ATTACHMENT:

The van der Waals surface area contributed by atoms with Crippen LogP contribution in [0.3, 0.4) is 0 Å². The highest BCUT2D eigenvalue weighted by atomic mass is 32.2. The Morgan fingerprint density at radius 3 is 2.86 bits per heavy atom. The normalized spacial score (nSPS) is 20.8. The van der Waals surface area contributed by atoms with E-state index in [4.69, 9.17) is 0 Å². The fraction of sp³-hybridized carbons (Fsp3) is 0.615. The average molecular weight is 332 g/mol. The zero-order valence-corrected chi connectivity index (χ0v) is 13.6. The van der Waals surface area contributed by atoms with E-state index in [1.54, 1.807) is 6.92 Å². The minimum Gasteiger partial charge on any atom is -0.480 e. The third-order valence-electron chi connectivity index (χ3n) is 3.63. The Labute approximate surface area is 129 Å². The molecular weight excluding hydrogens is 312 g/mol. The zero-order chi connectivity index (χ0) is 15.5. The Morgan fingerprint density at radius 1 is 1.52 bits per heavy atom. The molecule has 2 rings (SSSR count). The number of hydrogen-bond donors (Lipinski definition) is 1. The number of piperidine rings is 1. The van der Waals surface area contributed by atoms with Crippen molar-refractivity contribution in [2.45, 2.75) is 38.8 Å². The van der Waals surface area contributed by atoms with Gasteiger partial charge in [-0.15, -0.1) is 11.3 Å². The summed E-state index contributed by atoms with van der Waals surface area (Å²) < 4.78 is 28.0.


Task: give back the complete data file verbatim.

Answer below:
The van der Waals surface area contributed by atoms with Crippen LogP contribution in [0.3, 0.4) is 0 Å². The highest BCUT2D eigenvalue weighted by atomic mass is 32.2. The Morgan fingerprint density at radius 3 is 2.86 bits per heavy atom. The normalized spacial score (nSPS) is 20.8. The van der Waals surface area contributed by atoms with E-state index in [4.69, 9.17) is 0 Å². The fraction of sp³-hybridized carbons (Fsp3) is 0.615. The average molecular weight is 332 g/mol. The zero-order valence-corrected chi connectivity index (χ0v) is 13.6. The van der Waals surface area contributed by atoms with E-state index in [1.54, 1.807) is 6.92 Å². The minimum Gasteiger partial charge on any atom is -0.480 e. The third-order valence-electron chi connectivity index (χ3n) is 3.63. The Labute approximate surface area is 129 Å². The molecular weight excluding hydrogens is 312 g/mol. The zero-order chi connectivity index (χ0) is 15.5. The Morgan fingerprint density at radius 1 is 1.52 bits per heavy atom. The molecule has 2 rings (SSSR count). The number of hydrogen-bond donors (Lipinski definition) is 1. The number of piperidine rings is 1. The van der Waals surface area contributed by atoms with Crippen molar-refractivity contribution in [2.45, 2.75) is 38.8 Å². The van der Waals surface area contributed by atoms with Gasteiger partial charge in [-0.15, -0.1) is 11.3 Å². The summed E-state index contributed by atoms with van der Waals surface area (Å²) < 4.78 is 28.0.